Qualicum Beach woman one of 20 winners in nationwide challenge for Indigenous entrepreneurs

Ecko Aleck plans to create youth council with paid consultation

(PQB News file photo)
Qualicum Beach voters head back to the polls on May 15

Byelection will be held to replace former councillor (now MLA) Adam Walker

The Town of Qualicum Beach East Village Revitalization project has received a grant from the B.C. government. (Town of Qualicum Beach illustration )
Parksville Qualicum Beach projects receive more than $1M in provincial funds

Chamber of Commerce plans to establish micro-fullfilment centre to aid area businesses

(PQB News file photo)
Qualicum Beach offers to establish temporary cold-weather shelter

Move would provide aid to a maximum of 15 individuals

(PQB News file photo)
Parksville city council approves spending $235,000 for ERWS water treatment plant

$87K expected as reimbursement via ERWS Joint Ventures Agreement

Dr. Bonnie Henry talk about the next steps in B.C.'s COVID-19 Immunization Plan during a press conference at Legislature in Victoria, B.C., on Friday, January 22, 2021. THE CANADIAN PRESS/Chad Hipolito
456 new COVID-19 cases in B.C., 2 deaths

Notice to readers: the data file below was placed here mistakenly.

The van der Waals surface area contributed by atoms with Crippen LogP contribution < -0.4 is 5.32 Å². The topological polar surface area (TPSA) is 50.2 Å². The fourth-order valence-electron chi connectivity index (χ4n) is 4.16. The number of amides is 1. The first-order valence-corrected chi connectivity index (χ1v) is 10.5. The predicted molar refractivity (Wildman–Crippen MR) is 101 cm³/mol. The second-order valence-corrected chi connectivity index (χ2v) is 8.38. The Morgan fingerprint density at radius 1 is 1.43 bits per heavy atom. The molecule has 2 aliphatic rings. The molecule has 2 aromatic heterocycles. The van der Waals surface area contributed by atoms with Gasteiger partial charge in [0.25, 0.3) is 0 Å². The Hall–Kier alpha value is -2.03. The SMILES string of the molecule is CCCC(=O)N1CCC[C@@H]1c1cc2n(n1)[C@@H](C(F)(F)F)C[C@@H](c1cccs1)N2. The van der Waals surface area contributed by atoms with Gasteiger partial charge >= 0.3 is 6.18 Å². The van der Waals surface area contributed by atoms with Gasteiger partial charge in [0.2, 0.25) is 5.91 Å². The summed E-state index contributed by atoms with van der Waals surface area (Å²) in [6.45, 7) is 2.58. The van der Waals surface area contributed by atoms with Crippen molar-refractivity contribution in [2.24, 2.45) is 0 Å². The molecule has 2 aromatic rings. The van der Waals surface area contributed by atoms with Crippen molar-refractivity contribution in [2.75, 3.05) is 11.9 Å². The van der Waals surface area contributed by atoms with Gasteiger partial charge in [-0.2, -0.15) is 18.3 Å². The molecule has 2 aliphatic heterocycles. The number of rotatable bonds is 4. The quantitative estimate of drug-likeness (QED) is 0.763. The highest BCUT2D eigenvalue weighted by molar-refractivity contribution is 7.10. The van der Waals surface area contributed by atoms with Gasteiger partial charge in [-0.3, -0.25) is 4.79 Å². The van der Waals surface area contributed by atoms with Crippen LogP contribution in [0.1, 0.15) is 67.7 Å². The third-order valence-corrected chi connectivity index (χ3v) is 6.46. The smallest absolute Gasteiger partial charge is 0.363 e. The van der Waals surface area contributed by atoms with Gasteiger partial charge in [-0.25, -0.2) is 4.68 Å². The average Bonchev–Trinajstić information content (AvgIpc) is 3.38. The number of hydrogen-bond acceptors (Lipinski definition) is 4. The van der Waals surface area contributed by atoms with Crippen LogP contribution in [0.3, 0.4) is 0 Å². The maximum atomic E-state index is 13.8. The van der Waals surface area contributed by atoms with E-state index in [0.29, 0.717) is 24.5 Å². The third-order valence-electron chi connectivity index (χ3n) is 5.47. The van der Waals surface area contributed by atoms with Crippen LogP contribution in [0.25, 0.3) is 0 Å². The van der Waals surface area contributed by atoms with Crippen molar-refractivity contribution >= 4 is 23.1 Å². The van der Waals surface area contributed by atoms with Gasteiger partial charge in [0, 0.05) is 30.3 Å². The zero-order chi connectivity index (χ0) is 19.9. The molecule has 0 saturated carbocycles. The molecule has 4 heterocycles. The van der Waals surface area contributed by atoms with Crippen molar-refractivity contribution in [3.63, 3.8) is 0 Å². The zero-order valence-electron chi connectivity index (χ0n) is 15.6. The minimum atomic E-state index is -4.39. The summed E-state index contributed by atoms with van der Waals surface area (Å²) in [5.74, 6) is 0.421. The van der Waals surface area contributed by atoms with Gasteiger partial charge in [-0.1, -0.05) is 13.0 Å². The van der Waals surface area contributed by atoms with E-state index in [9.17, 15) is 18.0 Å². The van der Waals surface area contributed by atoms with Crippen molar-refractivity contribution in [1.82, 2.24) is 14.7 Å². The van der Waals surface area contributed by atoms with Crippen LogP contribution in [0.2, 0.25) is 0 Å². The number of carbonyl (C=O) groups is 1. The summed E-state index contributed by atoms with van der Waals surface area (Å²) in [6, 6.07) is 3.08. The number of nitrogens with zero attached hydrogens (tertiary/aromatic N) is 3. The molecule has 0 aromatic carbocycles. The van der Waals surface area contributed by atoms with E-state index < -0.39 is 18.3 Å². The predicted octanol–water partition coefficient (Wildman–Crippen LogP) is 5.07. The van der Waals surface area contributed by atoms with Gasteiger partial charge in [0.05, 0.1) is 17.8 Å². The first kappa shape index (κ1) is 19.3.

Since January 2020, 78,278 have tested positive for the novel coronavirus in B.C.

NDP leader Jagmeet Singh holds a press conference on Parliament Hill in Ottawa on Wednesday, Feb. 24, 2021. THE CANADIAN PRESS/Sean Kilpatrick
NDP will not trigger election as long as pandemic continues: Singh

‘“We will vote to keep the government going’

The Port of Nanaimo has signed a 50-year-agreement with DP World around short-sea shipping operations at Duke Point Terminal. (News Bulletin file photo)
Lease ‘important first step’ in $105-million Nanaimo port expansion project

Port of Nanaimo and DP World sign 50-year shipping operations agreement for Duke Point

A BC Ferries worker out of Swartz Bay has tested positive for COVID-19. (Black Press Media file photo)
Swartz Bay ferry worker confirmed to have COVID-19

Employees in direct contact with worker now isolating

“Support your city” reads a piece of graffiti outside the Ministry of Finance office. (Jane Skrypnek/News Staff)
Slew of anti-bylaw graffiti ‘unacceptable’ says Victoria mayor, police

Downtown businesses, bylaw office and Ministry of Finance vandalized Wednesday morning

A health-care worker prepares a dose of the Pfizer-BioNTech COVID-19 vaccine at a UHN COVID-19 vaccine clinic in Toronto on Thursday, January 7, 2021. (THE CANADIAN PRESS/Nathan Denette)
Vaccinating essential workers before seniors in B.C. could save lives: experts

A new study says the switch could also save up to $230 million in provincial health-care costs

The late Michael Gregory, 57, is accused of sexually exploiting six junior high students between 1999 and 2005. (Pixabay)
Former Alberta teacher accused of sexually assaulting students found dead in B.C.

Mounties say Michael Gregory’s death has been deemed ‘non-suspicious’

According to a new poll, a majority of Canadians want to see illicit drugs decriminalized. (THE ASSOCIATED PRESS)
Majority of Canadians think it’s high time to decriminalize illicit drugs: poll

More than two-times the B.C. residents know someone who died from an overdose compared to rest of Canada

Most Read